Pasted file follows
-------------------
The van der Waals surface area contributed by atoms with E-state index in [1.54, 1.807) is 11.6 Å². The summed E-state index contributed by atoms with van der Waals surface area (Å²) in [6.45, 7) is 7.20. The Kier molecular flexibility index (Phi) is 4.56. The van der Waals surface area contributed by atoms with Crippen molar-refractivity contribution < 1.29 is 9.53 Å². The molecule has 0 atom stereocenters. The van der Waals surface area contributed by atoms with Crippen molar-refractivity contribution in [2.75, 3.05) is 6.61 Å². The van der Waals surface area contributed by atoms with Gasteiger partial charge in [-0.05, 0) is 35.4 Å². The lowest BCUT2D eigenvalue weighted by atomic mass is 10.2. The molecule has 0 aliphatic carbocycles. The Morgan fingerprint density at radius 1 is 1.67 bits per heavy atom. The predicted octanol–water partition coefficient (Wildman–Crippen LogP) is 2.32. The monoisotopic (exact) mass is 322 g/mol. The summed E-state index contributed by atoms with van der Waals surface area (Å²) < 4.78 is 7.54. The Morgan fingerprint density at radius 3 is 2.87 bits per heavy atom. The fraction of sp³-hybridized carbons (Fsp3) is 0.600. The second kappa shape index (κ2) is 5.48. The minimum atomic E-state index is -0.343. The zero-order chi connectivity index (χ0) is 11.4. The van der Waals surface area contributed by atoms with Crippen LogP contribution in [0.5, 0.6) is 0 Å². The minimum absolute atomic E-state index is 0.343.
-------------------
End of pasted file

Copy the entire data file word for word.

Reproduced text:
The van der Waals surface area contributed by atoms with E-state index in [1.54, 1.807) is 11.6 Å². The summed E-state index contributed by atoms with van der Waals surface area (Å²) in [6.45, 7) is 7.20. The Kier molecular flexibility index (Phi) is 4.56. The van der Waals surface area contributed by atoms with Crippen molar-refractivity contribution < 1.29 is 9.53 Å². The molecule has 0 atom stereocenters. The van der Waals surface area contributed by atoms with Crippen molar-refractivity contribution in [2.75, 3.05) is 6.61 Å². The van der Waals surface area contributed by atoms with Gasteiger partial charge in [-0.05, 0) is 35.4 Å². The lowest BCUT2D eigenvalue weighted by atomic mass is 10.2. The molecule has 0 aliphatic carbocycles. The Morgan fingerprint density at radius 1 is 1.67 bits per heavy atom. The predicted octanol–water partition coefficient (Wildman–Crippen LogP) is 2.32. The monoisotopic (exact) mass is 322 g/mol. The summed E-state index contributed by atoms with van der Waals surface area (Å²) < 4.78 is 7.54. The Morgan fingerprint density at radius 3 is 2.87 bits per heavy atom. The fraction of sp³-hybridized carbons (Fsp3) is 0.600. The second kappa shape index (κ2) is 5.48. The minimum atomic E-state index is -0.343. The zero-order chi connectivity index (χ0) is 11.4. The van der Waals surface area contributed by atoms with Crippen LogP contribution in [0.5, 0.6) is 0 Å². The minimum absolute atomic E-state index is 0.343.